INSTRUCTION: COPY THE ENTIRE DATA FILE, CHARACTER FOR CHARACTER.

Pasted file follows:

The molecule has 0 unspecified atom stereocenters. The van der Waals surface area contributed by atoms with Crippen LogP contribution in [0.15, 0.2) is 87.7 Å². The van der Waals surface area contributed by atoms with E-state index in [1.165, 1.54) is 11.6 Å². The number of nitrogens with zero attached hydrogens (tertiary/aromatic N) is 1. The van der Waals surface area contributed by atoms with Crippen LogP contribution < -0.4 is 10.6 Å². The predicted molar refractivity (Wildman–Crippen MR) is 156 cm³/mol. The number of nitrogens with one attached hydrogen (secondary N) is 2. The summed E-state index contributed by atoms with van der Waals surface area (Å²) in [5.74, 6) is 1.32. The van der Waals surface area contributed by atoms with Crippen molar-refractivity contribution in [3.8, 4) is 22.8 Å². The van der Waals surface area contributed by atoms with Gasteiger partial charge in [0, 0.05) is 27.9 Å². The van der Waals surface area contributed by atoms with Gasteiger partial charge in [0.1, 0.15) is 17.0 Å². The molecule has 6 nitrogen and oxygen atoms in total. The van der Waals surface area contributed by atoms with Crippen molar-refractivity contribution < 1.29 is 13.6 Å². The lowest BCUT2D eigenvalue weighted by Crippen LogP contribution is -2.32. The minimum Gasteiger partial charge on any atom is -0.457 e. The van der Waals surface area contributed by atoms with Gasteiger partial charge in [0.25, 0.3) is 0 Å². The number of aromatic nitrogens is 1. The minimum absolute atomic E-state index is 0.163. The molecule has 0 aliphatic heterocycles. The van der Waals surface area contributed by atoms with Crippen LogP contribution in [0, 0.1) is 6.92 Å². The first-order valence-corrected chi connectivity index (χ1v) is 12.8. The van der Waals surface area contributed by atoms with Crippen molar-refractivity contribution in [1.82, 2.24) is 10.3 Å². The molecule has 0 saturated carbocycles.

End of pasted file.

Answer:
The molecule has 0 unspecified atom stereocenters. The van der Waals surface area contributed by atoms with Crippen LogP contribution in [0.15, 0.2) is 87.7 Å². The van der Waals surface area contributed by atoms with E-state index in [1.165, 1.54) is 11.6 Å². The number of nitrogens with zero attached hydrogens (tertiary/aromatic N) is 1. The van der Waals surface area contributed by atoms with Crippen LogP contribution < -0.4 is 10.6 Å². The predicted molar refractivity (Wildman–Crippen MR) is 156 cm³/mol. The number of nitrogens with one attached hydrogen (secondary N) is 2. The summed E-state index contributed by atoms with van der Waals surface area (Å²) in [5.74, 6) is 1.32. The van der Waals surface area contributed by atoms with Crippen molar-refractivity contribution in [3.8, 4) is 22.8 Å². The van der Waals surface area contributed by atoms with Gasteiger partial charge in [0, 0.05) is 27.9 Å². The van der Waals surface area contributed by atoms with Gasteiger partial charge in [0.1, 0.15) is 17.0 Å². The molecule has 6 nitrogen and oxygen atoms in total. The van der Waals surface area contributed by atoms with Crippen molar-refractivity contribution < 1.29 is 13.6 Å². The lowest BCUT2D eigenvalue weighted by Crippen LogP contribution is -2.32. The minimum Gasteiger partial charge on any atom is -0.457 e. The van der Waals surface area contributed by atoms with Gasteiger partial charge in [0.25, 0.3) is 0 Å². The number of aromatic nitrogens is 1. The minimum absolute atomic E-state index is 0.163. The molecule has 0 aliphatic heterocycles. The van der Waals surface area contributed by atoms with Crippen LogP contribution in [0, 0.1) is 6.92 Å². The first-order valence-corrected chi connectivity index (χ1v) is 12.8. The van der Waals surface area contributed by atoms with Crippen molar-refractivity contribution in [1.82, 2.24) is 10.3 Å². The molecule has 0 saturated carbocycles.